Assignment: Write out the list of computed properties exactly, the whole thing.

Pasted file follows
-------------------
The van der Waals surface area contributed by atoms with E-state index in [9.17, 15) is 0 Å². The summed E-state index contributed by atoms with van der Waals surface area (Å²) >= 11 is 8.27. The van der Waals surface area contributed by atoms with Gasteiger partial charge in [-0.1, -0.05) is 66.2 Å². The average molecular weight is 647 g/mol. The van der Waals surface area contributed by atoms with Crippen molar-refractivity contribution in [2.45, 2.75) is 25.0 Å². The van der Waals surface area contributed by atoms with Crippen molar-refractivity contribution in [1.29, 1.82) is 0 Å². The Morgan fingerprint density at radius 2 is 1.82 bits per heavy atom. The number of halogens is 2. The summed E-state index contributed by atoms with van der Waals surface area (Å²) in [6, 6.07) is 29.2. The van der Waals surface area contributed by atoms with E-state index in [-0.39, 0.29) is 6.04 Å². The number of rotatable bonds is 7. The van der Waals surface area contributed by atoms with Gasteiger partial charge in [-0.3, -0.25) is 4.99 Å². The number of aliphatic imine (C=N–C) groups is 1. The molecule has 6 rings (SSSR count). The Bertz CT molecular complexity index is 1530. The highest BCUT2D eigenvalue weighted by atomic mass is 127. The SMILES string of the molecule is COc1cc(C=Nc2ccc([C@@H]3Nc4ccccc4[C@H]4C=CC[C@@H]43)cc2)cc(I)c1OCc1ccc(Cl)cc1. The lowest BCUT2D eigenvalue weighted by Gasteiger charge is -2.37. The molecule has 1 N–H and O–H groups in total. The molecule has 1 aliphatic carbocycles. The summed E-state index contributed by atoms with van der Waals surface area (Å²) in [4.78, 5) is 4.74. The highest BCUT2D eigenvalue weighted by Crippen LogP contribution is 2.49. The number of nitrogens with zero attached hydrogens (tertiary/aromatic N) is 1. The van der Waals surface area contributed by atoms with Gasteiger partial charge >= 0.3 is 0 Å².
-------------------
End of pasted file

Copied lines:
The van der Waals surface area contributed by atoms with E-state index in [9.17, 15) is 0 Å². The summed E-state index contributed by atoms with van der Waals surface area (Å²) >= 11 is 8.27. The van der Waals surface area contributed by atoms with Gasteiger partial charge in [-0.1, -0.05) is 66.2 Å². The average molecular weight is 647 g/mol. The van der Waals surface area contributed by atoms with Crippen molar-refractivity contribution in [2.45, 2.75) is 25.0 Å². The van der Waals surface area contributed by atoms with Crippen molar-refractivity contribution in [1.29, 1.82) is 0 Å². The Morgan fingerprint density at radius 2 is 1.82 bits per heavy atom. The number of halogens is 2. The summed E-state index contributed by atoms with van der Waals surface area (Å²) in [6, 6.07) is 29.2. The van der Waals surface area contributed by atoms with E-state index in [-0.39, 0.29) is 6.04 Å². The number of rotatable bonds is 7. The van der Waals surface area contributed by atoms with Gasteiger partial charge in [-0.3, -0.25) is 4.99 Å². The number of aliphatic imine (C=N–C) groups is 1. The molecule has 6 rings (SSSR count). The Bertz CT molecular complexity index is 1530. The highest BCUT2D eigenvalue weighted by atomic mass is 127. The SMILES string of the molecule is COc1cc(C=Nc2ccc([C@@H]3Nc4ccccc4[C@H]4C=CC[C@@H]43)cc2)cc(I)c1OCc1ccc(Cl)cc1. The lowest BCUT2D eigenvalue weighted by Gasteiger charge is -2.37. The molecule has 1 N–H and O–H groups in total. The molecule has 1 aliphatic carbocycles. The summed E-state index contributed by atoms with van der Waals surface area (Å²) in [4.78, 5) is 4.74. The highest BCUT2D eigenvalue weighted by Crippen LogP contribution is 2.49. The number of nitrogens with zero attached hydrogens (tertiary/aromatic N) is 1. The van der Waals surface area contributed by atoms with Gasteiger partial charge >= 0.3 is 0 Å².